Today, we have a much clearer view of where technology will take us over the next few years, and how it will continue to significantly alter our lives. The primary focus--per my own reading of the cards--will be on “efficacy”: products, services, systems, and software that help us get things done more quickly and more economically. The overwhelming emphasis will be on saving us time and money, and making us more productive. These are the metrics that will matter most for technology companies; those that consistently deliver the goods will make the money. Moonshots (literal or figurative) don't really matter in the Midwest; concrete results do.
I realize that simply shutting down the spam-spewing email systems of the world would be a huge advance in making us all more effective, but I don't see that happening. I also don't expect to see many bionic-anythings, and I think we'll also have to wait quite a while for social robots and other intelligent household helpers. In fact, I wouldn't expect any dramatic advances or new "miracles" any time soon. That said, while the upcoming changes will be relatively mundane they will also be tremendously more beneficial in the ways that really matter to us. The next several generations of high-tech advances won't be about inventing new things, they will be about making the objects we deal with in our day-to-day lives smarter, more responsive, and more helpful to us.
These developments will be driven by two well-understood considerations: (1) Every one of us is constantly connected to the Internet cloud by increasingly intelligent devices which will all compute; and (2) our basic expectations (which are forever growing and expanding) are that we will use these connected devices to provide us with what we need, when we need it, wherever we are, and without asking. This is the new world that we will come to call the Internet of Everything.
We'll make smarter choices every day about a wide variety of things based on vast quantities of better information that will be available all the time in the palm of our hands. And many basic decisions will be made quickly and automatically for us by high-velocity computers living somewhere in the cloud, based on the unimaginable quantities of data being generated by every action we take, every move we make, every venue we enter, and the trails of digital exhaust we leave behind wherever we go.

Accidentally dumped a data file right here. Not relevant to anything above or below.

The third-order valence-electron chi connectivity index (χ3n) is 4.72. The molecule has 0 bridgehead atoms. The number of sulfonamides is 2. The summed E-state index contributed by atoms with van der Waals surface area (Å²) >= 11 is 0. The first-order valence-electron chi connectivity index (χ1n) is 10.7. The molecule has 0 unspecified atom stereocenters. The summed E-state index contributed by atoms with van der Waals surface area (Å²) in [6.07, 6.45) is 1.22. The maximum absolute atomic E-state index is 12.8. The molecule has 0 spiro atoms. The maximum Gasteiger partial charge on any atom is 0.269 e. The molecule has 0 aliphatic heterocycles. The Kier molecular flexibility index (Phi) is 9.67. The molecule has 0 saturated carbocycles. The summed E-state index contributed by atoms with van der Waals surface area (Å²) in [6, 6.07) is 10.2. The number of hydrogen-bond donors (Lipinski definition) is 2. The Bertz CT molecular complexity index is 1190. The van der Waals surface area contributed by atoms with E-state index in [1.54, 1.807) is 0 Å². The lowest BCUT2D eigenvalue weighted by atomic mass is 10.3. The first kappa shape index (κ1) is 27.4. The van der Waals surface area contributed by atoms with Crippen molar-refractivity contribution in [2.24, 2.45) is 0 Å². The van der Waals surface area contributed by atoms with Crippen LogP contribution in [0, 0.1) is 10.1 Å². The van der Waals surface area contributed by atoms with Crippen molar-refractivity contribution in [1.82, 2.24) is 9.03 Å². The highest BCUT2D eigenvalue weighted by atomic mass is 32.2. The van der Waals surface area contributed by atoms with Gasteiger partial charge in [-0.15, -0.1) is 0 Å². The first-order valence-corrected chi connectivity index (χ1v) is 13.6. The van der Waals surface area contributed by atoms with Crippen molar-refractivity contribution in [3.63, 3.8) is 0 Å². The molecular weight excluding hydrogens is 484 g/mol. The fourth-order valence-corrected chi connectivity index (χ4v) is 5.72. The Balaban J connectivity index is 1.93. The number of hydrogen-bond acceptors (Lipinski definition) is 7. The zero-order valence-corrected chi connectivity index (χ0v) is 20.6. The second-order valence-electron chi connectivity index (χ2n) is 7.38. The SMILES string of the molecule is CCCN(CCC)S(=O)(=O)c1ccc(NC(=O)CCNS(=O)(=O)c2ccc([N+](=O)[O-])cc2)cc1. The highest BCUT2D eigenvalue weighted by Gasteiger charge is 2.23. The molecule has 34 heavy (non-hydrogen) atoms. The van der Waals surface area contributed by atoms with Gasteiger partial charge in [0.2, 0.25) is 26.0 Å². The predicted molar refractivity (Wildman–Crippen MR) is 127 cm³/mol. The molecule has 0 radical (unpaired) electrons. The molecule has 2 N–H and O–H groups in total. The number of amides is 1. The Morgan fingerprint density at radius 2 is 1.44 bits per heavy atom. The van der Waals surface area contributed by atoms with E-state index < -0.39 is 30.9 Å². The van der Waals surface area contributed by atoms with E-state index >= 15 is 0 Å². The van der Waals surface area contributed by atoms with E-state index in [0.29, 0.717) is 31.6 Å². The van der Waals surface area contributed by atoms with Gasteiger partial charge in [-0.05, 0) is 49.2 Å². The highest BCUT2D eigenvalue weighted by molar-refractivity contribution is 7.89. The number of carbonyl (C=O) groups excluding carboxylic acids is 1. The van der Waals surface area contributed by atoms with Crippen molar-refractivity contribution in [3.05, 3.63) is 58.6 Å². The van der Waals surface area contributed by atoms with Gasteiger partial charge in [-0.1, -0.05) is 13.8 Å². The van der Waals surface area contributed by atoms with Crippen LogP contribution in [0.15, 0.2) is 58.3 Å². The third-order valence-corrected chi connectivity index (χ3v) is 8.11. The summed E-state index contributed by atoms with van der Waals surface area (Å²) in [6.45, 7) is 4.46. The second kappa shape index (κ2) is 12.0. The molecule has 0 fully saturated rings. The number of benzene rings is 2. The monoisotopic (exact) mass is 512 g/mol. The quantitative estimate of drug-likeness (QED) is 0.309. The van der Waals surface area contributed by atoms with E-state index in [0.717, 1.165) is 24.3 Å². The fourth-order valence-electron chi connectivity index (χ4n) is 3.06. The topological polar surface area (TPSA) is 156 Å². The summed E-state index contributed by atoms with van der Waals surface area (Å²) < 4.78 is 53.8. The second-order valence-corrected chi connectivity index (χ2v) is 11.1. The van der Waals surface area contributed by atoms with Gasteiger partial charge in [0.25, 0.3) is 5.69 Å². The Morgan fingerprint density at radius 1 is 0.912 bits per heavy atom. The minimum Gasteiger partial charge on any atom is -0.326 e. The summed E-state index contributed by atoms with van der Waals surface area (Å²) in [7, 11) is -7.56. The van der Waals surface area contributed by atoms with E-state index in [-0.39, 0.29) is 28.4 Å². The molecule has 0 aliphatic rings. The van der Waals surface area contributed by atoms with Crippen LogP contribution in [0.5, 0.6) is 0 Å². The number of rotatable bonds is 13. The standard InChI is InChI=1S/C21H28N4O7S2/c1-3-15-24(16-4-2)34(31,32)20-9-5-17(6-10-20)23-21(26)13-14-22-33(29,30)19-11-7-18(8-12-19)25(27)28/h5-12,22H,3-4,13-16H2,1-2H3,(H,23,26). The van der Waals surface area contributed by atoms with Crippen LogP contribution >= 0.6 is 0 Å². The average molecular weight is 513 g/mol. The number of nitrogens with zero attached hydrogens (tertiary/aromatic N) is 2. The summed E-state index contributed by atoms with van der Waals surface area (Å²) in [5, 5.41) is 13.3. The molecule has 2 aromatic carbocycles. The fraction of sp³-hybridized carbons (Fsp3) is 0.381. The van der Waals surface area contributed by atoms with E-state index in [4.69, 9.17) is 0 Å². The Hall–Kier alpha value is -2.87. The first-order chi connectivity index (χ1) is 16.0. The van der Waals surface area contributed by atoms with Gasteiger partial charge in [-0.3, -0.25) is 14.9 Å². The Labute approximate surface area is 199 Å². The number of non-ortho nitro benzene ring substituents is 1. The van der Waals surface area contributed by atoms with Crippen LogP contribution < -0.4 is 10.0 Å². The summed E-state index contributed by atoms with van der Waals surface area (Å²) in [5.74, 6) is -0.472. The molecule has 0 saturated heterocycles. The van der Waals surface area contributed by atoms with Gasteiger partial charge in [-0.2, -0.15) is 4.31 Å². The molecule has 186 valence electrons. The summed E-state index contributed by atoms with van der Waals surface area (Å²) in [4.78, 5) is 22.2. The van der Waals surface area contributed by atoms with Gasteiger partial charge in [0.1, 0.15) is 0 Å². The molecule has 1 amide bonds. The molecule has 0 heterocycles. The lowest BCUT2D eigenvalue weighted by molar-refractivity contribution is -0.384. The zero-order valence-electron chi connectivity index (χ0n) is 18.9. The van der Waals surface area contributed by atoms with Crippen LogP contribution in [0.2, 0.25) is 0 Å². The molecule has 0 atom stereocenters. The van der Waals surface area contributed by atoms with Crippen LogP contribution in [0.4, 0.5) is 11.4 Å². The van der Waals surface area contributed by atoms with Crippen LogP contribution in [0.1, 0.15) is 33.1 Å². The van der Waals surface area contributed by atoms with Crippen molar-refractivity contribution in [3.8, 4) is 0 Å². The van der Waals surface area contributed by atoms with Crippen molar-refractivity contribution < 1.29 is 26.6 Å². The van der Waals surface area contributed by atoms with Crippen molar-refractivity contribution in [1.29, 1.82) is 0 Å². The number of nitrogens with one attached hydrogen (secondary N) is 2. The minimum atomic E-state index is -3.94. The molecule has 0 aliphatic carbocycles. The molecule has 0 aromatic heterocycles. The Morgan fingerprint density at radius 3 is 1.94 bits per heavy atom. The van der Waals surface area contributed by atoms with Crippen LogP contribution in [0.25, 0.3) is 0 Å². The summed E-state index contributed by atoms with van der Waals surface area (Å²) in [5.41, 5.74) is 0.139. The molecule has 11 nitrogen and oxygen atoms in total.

So what exactly are the kinds of things we can reasonably expect to see in the near future? Things that will seem super cool when they first appear but which we will almost instantly take for granted?
Here are three categories of intelligent device-driven interactions that will become everyday parts of our lives.
1. Who Are You Lookin’ At?
New Samsung phones turn off their screens when we aren't looking at them. New photo apps won't snap a picture if we're not smiling. Others won't take the shot until we signal them by making a fist. Our slabs and tabs are looking at us just as intently as we look at them.
2. Who Are You Talkin’ To?
New cloud-connected pill bottles will remind us to take our medications, and will track just how much of each prescription we should be taking. New haptic utensils and clothes will vibrate to remind us to slow down when we're eating too fast and speed up when we're walking too slowly.
3. What Are You Waitin’ For?
Our phones (which we call mobile "trackers" that just happen to make calls) will alert merchants as we enter their stores to send us immediate, totally personalized offers, specials, and coupons on the way into the store, when they're useful, instead of wasting paper and trees printing long receipts that never make it out of the bags once we leave.
There are many more examples--these are just brief glimpses of a future that is exciting, challenging, and constantly changing. Buckle up.